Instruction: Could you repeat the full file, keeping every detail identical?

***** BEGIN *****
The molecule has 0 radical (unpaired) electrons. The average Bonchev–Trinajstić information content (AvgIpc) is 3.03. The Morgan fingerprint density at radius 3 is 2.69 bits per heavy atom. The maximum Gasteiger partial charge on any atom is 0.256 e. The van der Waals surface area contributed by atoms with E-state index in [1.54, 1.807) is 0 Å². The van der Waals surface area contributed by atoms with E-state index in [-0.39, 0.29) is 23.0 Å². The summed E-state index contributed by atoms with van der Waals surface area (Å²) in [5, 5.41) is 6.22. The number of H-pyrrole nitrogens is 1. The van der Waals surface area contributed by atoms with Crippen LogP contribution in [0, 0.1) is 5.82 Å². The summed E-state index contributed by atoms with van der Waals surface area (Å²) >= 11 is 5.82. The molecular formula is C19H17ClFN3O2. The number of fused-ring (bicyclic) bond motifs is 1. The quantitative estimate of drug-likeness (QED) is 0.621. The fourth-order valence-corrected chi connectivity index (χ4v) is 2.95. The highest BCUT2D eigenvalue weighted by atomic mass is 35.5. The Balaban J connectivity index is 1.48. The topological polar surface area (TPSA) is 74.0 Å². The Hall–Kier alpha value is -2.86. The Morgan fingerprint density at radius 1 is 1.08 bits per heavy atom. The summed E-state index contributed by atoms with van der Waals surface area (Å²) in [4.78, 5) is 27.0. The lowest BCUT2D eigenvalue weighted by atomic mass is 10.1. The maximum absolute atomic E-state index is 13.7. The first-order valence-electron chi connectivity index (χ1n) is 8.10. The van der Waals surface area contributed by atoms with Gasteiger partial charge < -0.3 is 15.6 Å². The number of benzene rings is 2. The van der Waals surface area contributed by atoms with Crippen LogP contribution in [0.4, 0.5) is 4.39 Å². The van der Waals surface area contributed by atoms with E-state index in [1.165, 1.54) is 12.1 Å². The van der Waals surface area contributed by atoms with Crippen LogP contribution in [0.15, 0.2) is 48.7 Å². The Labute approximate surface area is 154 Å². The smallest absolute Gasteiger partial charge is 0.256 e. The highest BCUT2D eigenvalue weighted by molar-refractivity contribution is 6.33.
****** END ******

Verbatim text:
The molecule has 0 radical (unpaired) electrons. The average Bonchev–Trinajstić information content (AvgIpc) is 3.03. The Morgan fingerprint density at radius 3 is 2.69 bits per heavy atom. The maximum Gasteiger partial charge on any atom is 0.256 e. The van der Waals surface area contributed by atoms with E-state index in [1.54, 1.807) is 0 Å². The van der Waals surface area contributed by atoms with E-state index in [-0.39, 0.29) is 23.0 Å². The summed E-state index contributed by atoms with van der Waals surface area (Å²) in [5, 5.41) is 6.22. The number of H-pyrrole nitrogens is 1. The van der Waals surface area contributed by atoms with Crippen LogP contribution in [0, 0.1) is 5.82 Å². The summed E-state index contributed by atoms with van der Waals surface area (Å²) >= 11 is 5.82. The molecular formula is C19H17ClFN3O2. The number of fused-ring (bicyclic) bond motifs is 1. The quantitative estimate of drug-likeness (QED) is 0.621. The fourth-order valence-corrected chi connectivity index (χ4v) is 2.95. The highest BCUT2D eigenvalue weighted by atomic mass is 35.5. The Balaban J connectivity index is 1.48. The topological polar surface area (TPSA) is 74.0 Å². The Hall–Kier alpha value is -2.86. The Morgan fingerprint density at radius 1 is 1.08 bits per heavy atom. The summed E-state index contributed by atoms with van der Waals surface area (Å²) in [4.78, 5) is 27.0. The lowest BCUT2D eigenvalue weighted by atomic mass is 10.1. The maximum absolute atomic E-state index is 13.7. The first-order valence-electron chi connectivity index (χ1n) is 8.10. The van der Waals surface area contributed by atoms with Gasteiger partial charge < -0.3 is 15.6 Å². The number of benzene rings is 2. The van der Waals surface area contributed by atoms with Crippen LogP contribution in [0.4, 0.5) is 4.39 Å². The van der Waals surface area contributed by atoms with E-state index in [1.165, 1.54) is 12.1 Å². The van der Waals surface area contributed by atoms with Crippen LogP contribution in [0.15, 0.2) is 48.7 Å². The Labute approximate surface area is 154 Å². The smallest absolute Gasteiger partial charge is 0.256 e. The highest BCUT2D eigenvalue weighted by molar-refractivity contribution is 6.33.